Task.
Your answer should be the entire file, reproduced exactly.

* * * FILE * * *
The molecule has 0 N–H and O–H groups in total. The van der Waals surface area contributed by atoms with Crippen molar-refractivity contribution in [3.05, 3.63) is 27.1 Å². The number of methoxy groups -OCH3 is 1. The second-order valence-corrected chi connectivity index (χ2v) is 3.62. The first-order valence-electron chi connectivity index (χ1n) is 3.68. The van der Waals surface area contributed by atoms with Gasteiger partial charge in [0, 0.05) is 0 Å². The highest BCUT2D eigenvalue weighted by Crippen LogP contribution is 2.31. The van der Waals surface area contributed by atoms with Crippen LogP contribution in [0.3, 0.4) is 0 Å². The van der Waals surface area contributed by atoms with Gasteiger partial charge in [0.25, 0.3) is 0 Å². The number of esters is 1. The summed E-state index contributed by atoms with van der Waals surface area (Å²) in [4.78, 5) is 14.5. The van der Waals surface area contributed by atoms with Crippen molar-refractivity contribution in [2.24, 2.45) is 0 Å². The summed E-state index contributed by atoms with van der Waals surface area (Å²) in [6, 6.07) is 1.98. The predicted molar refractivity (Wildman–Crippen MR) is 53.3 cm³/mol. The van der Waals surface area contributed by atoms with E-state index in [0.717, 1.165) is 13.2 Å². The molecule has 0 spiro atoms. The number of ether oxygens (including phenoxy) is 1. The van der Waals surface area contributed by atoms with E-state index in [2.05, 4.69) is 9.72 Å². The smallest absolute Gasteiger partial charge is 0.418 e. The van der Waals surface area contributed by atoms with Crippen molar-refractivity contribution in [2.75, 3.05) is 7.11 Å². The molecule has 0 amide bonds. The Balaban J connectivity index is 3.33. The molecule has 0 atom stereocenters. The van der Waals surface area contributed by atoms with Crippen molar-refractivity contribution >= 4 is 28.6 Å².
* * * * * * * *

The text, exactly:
The molecule has 0 N–H and O–H groups in total. The van der Waals surface area contributed by atoms with Crippen molar-refractivity contribution in [3.05, 3.63) is 27.1 Å². The number of methoxy groups -OCH3 is 1. The second-order valence-corrected chi connectivity index (χ2v) is 3.62. The first-order valence-electron chi connectivity index (χ1n) is 3.68. The van der Waals surface area contributed by atoms with Gasteiger partial charge in [0, 0.05) is 0 Å². The highest BCUT2D eigenvalue weighted by Crippen LogP contribution is 2.31. The van der Waals surface area contributed by atoms with Crippen LogP contribution in [0.3, 0.4) is 0 Å². The van der Waals surface area contributed by atoms with Gasteiger partial charge in [0.25, 0.3) is 0 Å². The number of esters is 1. The summed E-state index contributed by atoms with van der Waals surface area (Å²) in [4.78, 5) is 14.5. The van der Waals surface area contributed by atoms with Crippen molar-refractivity contribution in [2.24, 2.45) is 0 Å². The summed E-state index contributed by atoms with van der Waals surface area (Å²) in [6, 6.07) is 1.98. The predicted molar refractivity (Wildman–Crippen MR) is 53.3 cm³/mol. The van der Waals surface area contributed by atoms with E-state index in [0.717, 1.165) is 13.2 Å². The molecule has 0 spiro atoms. The number of ether oxygens (including phenoxy) is 1. The van der Waals surface area contributed by atoms with E-state index in [2.05, 4.69) is 9.72 Å². The smallest absolute Gasteiger partial charge is 0.418 e. The van der Waals surface area contributed by atoms with Crippen molar-refractivity contribution in [2.75, 3.05) is 7.11 Å². The molecule has 0 amide bonds. The Balaban J connectivity index is 3.33. The molecule has 0 atom stereocenters. The van der Waals surface area contributed by atoms with Crippen molar-refractivity contribution >= 4 is 28.6 Å².